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Know your Hazards

Know your hazards

 

Hazards exist in every workplace, but how do you know which ones have the most potential to cause harm? By identifying hazards in your workplace, you will be better prepared to control or eliminate them and prevent accidents, injuries and property damage.

The first step to a safe work place is to conduct a thorough hazard assessment of your work environment and equipment, if you have any concerns but don’t feel confident to do this then you can raise this with your local DSO (Dept Safety Officer) or contact your Unison H & S rep who can come to your workplace and carry out an inspection on your behalf.

 

If you would like to have a go at looking at risks in your workplace then we have a sample template you can download here. In a hazard assessment, it is important to be as thorough as possible because after all, you can’t protect yourself against hazards you are unaware of. Below is a list of six categories that you should consider with examples.

 

Safety Hazards:

Safety Hazards are unsafe working conditions that that can cause injury, illness and death. Safety hazards are the most common workplace hazards.

They include:

  • Anything that can cause spills or tripping such as cords running across the floor or ice
  • Anything that can cause falls such as working from heights, including ladders, scaffolds, roofs, or any raised work area
  • Unguarded machinery and moving machinery parts that a worker can accidentally touch
  • Electrical hazards like frayed cords, missing ground pins, improper wiring
  • Confined spaces

 

Biological Hazards:

Biological Hazards include exposure to harm or disease associated with working with animals, people, or infectious plant materials. Workplaces with these kinds of hazards include, but are not limited to, work in schools, day care facilities, colleges and universities, hospitals, laboratories, emergency response, nursing homes, or various outdoor occupations.

Types of things you may be exposed to include:

  • Blood and other body fluids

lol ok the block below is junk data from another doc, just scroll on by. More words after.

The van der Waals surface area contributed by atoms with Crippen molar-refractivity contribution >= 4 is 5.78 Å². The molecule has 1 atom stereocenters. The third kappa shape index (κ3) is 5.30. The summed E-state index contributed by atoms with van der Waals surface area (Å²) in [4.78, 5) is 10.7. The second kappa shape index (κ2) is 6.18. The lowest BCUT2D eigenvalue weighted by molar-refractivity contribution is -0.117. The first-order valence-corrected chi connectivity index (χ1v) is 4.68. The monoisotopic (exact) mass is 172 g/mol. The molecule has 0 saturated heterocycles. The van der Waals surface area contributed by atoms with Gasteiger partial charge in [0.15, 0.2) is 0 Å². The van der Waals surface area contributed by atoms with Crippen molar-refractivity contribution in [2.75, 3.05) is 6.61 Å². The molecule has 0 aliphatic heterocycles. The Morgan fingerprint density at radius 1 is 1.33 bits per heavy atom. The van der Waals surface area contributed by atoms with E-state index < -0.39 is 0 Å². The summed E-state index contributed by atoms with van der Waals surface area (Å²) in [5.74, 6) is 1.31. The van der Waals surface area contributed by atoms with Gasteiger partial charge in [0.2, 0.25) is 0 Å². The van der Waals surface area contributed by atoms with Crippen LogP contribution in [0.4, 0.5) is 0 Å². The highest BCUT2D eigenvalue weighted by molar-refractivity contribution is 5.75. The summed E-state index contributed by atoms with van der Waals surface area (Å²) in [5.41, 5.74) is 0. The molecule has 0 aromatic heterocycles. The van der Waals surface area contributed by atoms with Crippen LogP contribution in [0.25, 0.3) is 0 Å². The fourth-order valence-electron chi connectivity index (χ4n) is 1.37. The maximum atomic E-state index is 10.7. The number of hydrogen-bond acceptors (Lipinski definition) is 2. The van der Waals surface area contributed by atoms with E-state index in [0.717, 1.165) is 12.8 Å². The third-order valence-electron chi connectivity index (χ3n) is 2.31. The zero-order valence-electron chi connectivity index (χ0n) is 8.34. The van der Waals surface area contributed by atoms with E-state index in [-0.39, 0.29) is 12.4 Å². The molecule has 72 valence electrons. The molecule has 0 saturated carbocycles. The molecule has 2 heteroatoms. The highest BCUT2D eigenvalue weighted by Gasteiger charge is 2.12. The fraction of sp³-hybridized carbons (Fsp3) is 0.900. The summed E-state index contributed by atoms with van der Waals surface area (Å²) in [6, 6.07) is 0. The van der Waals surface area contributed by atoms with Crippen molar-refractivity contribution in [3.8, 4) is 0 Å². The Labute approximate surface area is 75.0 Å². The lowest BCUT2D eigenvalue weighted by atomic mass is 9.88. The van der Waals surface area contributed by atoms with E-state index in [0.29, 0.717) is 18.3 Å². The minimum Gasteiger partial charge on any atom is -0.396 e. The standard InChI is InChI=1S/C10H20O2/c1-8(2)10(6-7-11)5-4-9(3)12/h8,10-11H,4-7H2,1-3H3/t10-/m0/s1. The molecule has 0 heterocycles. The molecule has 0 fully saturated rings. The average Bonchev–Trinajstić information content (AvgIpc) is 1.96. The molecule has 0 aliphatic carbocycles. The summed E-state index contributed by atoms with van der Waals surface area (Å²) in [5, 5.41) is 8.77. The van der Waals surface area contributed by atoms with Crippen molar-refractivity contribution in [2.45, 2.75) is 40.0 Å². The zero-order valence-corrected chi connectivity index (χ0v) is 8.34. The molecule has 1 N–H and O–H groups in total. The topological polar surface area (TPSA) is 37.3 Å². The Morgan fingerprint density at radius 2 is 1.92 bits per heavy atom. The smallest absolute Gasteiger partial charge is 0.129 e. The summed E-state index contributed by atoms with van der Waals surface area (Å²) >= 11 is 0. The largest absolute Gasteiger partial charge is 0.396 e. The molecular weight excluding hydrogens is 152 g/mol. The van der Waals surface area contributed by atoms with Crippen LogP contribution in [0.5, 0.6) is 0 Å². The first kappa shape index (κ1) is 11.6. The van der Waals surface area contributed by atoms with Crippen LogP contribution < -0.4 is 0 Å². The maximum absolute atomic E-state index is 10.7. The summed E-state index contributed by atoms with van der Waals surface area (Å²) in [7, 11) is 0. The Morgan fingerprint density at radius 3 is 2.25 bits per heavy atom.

• Fungi/mold
  • Bacteria and viruses
  • Plants
  • Insect bites
  • Animal and bird droppings

 

Physical Hazards:

Physical hazards can be any factors within the environment that can harm the body without necessarily touching it.

They include:

  • Radiation: including ionizing, non-ionizing (EMF’s, microwaves, radio waves, etc.)
  • High exposure to sunlight / ultraviolet rays
  • Temperature extremes – hot and cold
  • Constant loud noise – noise from machinery or large groups of people

 

 

Ergonomic Hazards:

Occur when the type of work, body positions and working conditions put a strain on your body.  They are the hardest to spot since you don’t always immediately notice the strain on your body or the harm that these hazards pose.  Short-term exposure may result in “sore muscles” the next day or in the days following the exposure, but long term exposure can result in serious long-term illness.

Ergonomic Hazards include:

  • Improperly adjusted workstations and chairs
  • Frequent lifting
  • Poor posture
  • Awkward movements, especially if they are repetitive
  • Having to use too much force, especially if you have to do it frequently
  • Vibration

 

Chemical Hazards:

Are present when a worker is exposed to any chemical preparation in the workplace in any form (solid, liquid or gas).  Some are safer than others, but to some workers who are more sensitive to chemicals, even common solutions can cause illness, skin irritation, or breathing problems.

Beware of:

  • Liquids like cleaning products, paints, acids,solvents – ESPECIALLY if chemicals are in an unlabeled container!
  • Vapors and fumes that come from welding or exposure to solvents
  • Gases like acetylene, propane, carbon monoxide and helium
  • Flammable materials like gasoline, solvents, and explosive chemicals
  • Pesticides

 

Work Organization Hazards:

Hazards or stressors that cause stress (short term effects) and strain (long term effects).  These are hazards associated with workplace issues such as workload, lack of control and/or respect, etc.

Examples include:

  • Workload demands
  • Workplace violence
  • Intensity and/or pace
  • Respect (or lack thereof)
  • Flexibility
  • Control or say about things
  • Social support or relations
  • Sexual harassment

 

Remember that these lists are non-exhaustive.  When you are completing a workplace hazard assessment, take into account these six larger categories to think of factors that may affect you in your particular circumstances.  

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